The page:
Svalbard Airport, Longyear

Svalbard Airport, Longyear

Infobox Airport
name = Svalbard Airport, Longyear
nativename = Svalbard lufthavn, Longyear
nativename-a =
nativename-r =

image-width =
caption =

image2-width =
caption2 =
type = Public
owner =
operator =
owner-oper = Avinor
city-served = Longyearbyen
location =
built =
used =
commander =
occupants =
elevation-f = 88
elevation-m = 27
coordinates = coord|78|14|46|N|15|27|56|E|type:airport
website =
metric-elev = 1
metric-rwy = 1
r1-number = 10/28
r1-length-f = 7,621
r1-length-m = 2,323
r1-surface = Asphalt
stat-year = 2007
stat1-header = Passengers
stat1-data = 129,274
footnotes =

Svalbard Airport, Longyear airport codes|LYR|ENSB ( _no. Svalbard lufthavn, Longyear) is an airport in Svalbard. It is located 1.6 nautical miles (3 km) northwest of Longyearbyen, and it is the northernmost airport in the world having public scheduled flights. It is owned and run by Avinor. The construction of Svalbard Airport was started in 1973 and it was officially opened in September 2, 1975.

Currently the largest operator into Svalbard Airport is Scandinavian Airlines, which operate daily flights to Tromsø and onwards to Oslo, as well as twice-weekly flights directly to Oslo. Starting March 2008 this monopoly ended when low-cost carrier Norwegian opened twice-weekly direct flights to Oslo. There are also service by Lufttransport to destinations in Svalbard including Ny-Ålesund and Svea with its Dornier Do 228 turboprop aircraft. There are also charter flights operated into the airport. In 2007, there were 129,274 passengers using Svalbard Airport, an 1.0% increase from the previous year [cite web |url= |title=Årsstatistikk Passasjerer 2007 |author=Avinor |date=2008]



Before Svalbard had an air service, the entire island was cut off from the rest of the world, with the exception of radio communication, between November and May. During World War II the German invasion forces in Norway had constructed a primitive airstrip at Adventdalen, near Longyearbyen.

On February 9 1958 the first post-war aircraft landed on Svalbard; a Catalina amphibian aircraft from the Royal Norwegian Air Force. The Air Force had been flying in mail, but on this day a person was seriously ill and had to be flown to mainland Norway. The mining company Store Norske Spitsbergen Kulkompani insured that the airstrip was cleared of snow, and the transportation was a success.

Braathens S.A.F.E started flying with their Douglas DC-4 aircraft and landed at Adventdalen. The airline flew quite a number of charter flights up to the island region, and December 8 1965 they flew to the island for the first time in the dark. In the winter Svalbard is dark all day long, and so flights to Svalbard in December could not be done in daylight. The main problem was navigating, as there was at that time no navigational equipment in the area except radio stations at Bear Island. The aircraft landed with the help of cars parked along the runway.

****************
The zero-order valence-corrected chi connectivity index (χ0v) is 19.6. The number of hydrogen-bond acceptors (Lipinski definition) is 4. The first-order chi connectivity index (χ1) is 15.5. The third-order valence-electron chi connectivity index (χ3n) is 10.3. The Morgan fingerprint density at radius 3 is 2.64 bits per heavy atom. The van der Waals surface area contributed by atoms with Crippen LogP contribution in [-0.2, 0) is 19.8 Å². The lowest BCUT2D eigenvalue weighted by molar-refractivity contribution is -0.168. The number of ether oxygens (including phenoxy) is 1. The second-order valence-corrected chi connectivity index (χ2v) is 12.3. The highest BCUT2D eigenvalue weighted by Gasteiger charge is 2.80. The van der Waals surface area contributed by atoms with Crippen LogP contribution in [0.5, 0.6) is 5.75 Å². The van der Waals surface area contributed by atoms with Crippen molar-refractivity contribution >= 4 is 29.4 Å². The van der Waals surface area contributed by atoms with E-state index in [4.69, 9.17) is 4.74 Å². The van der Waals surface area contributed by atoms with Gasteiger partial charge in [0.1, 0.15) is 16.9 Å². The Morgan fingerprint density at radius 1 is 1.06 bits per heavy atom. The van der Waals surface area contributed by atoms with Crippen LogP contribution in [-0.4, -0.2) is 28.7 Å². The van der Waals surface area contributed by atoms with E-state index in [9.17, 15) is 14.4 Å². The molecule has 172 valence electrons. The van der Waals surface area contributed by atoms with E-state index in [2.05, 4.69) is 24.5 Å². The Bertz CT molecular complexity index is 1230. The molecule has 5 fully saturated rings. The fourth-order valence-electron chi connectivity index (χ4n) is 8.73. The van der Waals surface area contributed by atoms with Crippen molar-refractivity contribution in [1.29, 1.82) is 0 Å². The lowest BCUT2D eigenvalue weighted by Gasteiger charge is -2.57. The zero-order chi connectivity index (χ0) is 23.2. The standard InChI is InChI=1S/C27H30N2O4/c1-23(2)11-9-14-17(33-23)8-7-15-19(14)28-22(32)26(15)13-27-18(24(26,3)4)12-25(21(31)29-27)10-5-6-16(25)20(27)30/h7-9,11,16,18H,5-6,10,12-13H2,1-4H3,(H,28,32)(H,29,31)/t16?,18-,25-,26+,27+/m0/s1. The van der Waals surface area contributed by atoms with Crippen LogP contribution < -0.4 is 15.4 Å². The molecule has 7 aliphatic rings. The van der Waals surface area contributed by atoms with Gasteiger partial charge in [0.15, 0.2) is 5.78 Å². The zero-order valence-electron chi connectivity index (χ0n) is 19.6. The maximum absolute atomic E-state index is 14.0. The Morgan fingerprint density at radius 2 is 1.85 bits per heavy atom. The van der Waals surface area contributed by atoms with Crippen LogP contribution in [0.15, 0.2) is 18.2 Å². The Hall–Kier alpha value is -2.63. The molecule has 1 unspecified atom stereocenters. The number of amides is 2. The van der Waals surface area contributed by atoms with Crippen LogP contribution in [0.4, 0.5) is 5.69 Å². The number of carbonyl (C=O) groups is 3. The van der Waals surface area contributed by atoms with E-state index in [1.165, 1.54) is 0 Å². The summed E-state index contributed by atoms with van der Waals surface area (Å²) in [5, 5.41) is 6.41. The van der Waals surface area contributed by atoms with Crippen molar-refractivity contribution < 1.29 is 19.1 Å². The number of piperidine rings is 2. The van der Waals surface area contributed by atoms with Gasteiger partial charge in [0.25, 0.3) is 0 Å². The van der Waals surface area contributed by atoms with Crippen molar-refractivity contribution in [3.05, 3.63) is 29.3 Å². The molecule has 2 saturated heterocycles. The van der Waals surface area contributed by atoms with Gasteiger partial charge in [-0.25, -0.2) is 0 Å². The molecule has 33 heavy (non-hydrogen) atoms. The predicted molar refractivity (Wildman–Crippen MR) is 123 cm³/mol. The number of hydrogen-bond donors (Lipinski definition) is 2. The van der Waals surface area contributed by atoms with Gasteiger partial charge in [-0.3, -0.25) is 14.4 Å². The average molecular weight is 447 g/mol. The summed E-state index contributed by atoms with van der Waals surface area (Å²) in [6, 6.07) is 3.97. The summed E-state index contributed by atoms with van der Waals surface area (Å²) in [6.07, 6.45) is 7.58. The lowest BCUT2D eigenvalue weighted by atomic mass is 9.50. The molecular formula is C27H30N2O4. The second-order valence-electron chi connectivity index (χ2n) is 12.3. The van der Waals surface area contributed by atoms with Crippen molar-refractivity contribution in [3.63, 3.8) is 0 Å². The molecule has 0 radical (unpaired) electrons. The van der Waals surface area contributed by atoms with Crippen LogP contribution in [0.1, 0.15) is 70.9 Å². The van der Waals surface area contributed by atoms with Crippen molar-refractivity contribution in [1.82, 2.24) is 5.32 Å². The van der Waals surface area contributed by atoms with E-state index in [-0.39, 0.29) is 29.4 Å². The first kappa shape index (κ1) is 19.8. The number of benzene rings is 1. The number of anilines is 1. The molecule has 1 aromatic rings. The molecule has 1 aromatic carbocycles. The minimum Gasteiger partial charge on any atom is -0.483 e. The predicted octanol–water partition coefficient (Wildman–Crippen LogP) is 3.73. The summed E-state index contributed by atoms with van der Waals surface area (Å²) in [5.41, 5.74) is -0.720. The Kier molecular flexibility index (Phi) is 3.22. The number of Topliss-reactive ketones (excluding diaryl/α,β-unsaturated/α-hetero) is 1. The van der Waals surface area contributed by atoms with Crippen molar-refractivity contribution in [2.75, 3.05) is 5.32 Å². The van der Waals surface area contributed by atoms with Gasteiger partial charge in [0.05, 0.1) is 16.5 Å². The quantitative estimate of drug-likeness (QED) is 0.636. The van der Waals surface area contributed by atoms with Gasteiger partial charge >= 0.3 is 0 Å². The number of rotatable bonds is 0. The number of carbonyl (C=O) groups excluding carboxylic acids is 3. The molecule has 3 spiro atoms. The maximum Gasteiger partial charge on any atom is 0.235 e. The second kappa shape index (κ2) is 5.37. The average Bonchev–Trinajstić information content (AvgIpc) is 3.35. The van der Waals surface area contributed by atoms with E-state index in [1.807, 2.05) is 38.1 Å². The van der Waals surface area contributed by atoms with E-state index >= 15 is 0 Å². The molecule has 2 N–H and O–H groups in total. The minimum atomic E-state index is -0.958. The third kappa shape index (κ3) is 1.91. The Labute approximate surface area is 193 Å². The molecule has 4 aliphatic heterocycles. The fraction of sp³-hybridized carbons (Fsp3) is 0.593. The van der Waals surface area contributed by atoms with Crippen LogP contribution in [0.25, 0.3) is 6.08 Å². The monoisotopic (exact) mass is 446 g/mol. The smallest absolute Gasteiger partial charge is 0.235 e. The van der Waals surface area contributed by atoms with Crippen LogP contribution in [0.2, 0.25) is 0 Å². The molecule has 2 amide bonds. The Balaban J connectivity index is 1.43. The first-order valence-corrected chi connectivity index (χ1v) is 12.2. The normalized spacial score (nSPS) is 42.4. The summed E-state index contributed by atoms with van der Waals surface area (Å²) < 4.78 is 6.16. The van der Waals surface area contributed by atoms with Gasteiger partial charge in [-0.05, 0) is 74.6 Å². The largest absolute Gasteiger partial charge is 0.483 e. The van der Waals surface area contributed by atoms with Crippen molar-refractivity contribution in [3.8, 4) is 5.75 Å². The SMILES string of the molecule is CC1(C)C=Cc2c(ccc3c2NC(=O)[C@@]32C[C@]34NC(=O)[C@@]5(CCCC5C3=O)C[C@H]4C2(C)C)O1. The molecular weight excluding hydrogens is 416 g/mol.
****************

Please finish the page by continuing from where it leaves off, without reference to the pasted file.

On April 29 1972 the first jet aircraft, a Fokker F-28 from Braathens SAFE landed, but soon the airline was operating with Boeing 737-200 aircraft. In 1973 the first aircraft from Russia, an Aeroflot flight, landed on Svalbard. All this time it was the mining company Store Norske who was responsible for shoveling the runway, which could only operate in the winter, while the ground was frozen.

A "real" airport

On August 14 1975 the new, all-year paved-surface airport with a terminal was opened at Longyearbyen. Its construction was rather controversial, since the Svalbard Treaty specified that Norway could not have any military installations on the islands, and the new airport could potentially be used by NATO forces in an attack of the Soviet Union. On the other hand, the Soviet mining community at Barentsburg also benefited from the construction of the new airport, which connected it to the mainland. The first aircraft to land at the airport was a Braathens SAFE Fokker F-28 on August 14, 1974. When the new airport was finished, a permanent concession was given to Scandinavian Airlines to operate the route, using Douglas DC-9 aircraft, and Aeroflot began operating flights to the Soviet Union. Fred. Olsen Flyselskap was chartered in for cargo flights. In 1987 Braathens SAFE reentered the market, flying in parallel with SAS. Lufttransport has been at the airport since 1978. The airport was rebuilt in 1989 because of problems from the permafrost [cite web |url= [ |title=Svalbard airport runway. Performances during a climate-warming scenario |author=Instanes, A. and Mjureke, D.] . Avinor announced in autumn 2005 that a new terminal will be built. It is planned to be completed in 2007-2008 [cite web |url=;action=Article.publicOpen;ID=2482 |title=unknown |author=Avinor] . Svalbard airport has one 2,323 m runway equipped with Instrument Landing System.


The main problem constructing the airport was that it had to be constructed on permafrost. Among other things, the runway is insulated against the ground, so that it will not melt during the summer. The hangar is the largest building in the world to be frozen into the ground.Fact|date=August 2007

Airlines and destinations


* Norwegian (Oslo)
* Scandinavian Airlines (Oslo, Tromsø)

Corporate charter

* Lufttransport (Ny-Ålesund, Svea)
* Vnukovo Airlines (Murmansk, Moscow)

Accidents and incidents

* October 10, 1986 - A Cessna aircraft crashed immediately after leaving Svalbard Airport, all six onboard died.
* August 29, 1996 - Vnukovo Airlines flight 2801 from Vnukovo Airport, Moscow crashed into a mountain about 14km from the airport, all 141 people onboard died. It is the worst air crash in Norwegian history. []


* Norwegian AIP

External links

*avinor link|svalbard|Longyear
* [ Photos of Svalbard Airport]

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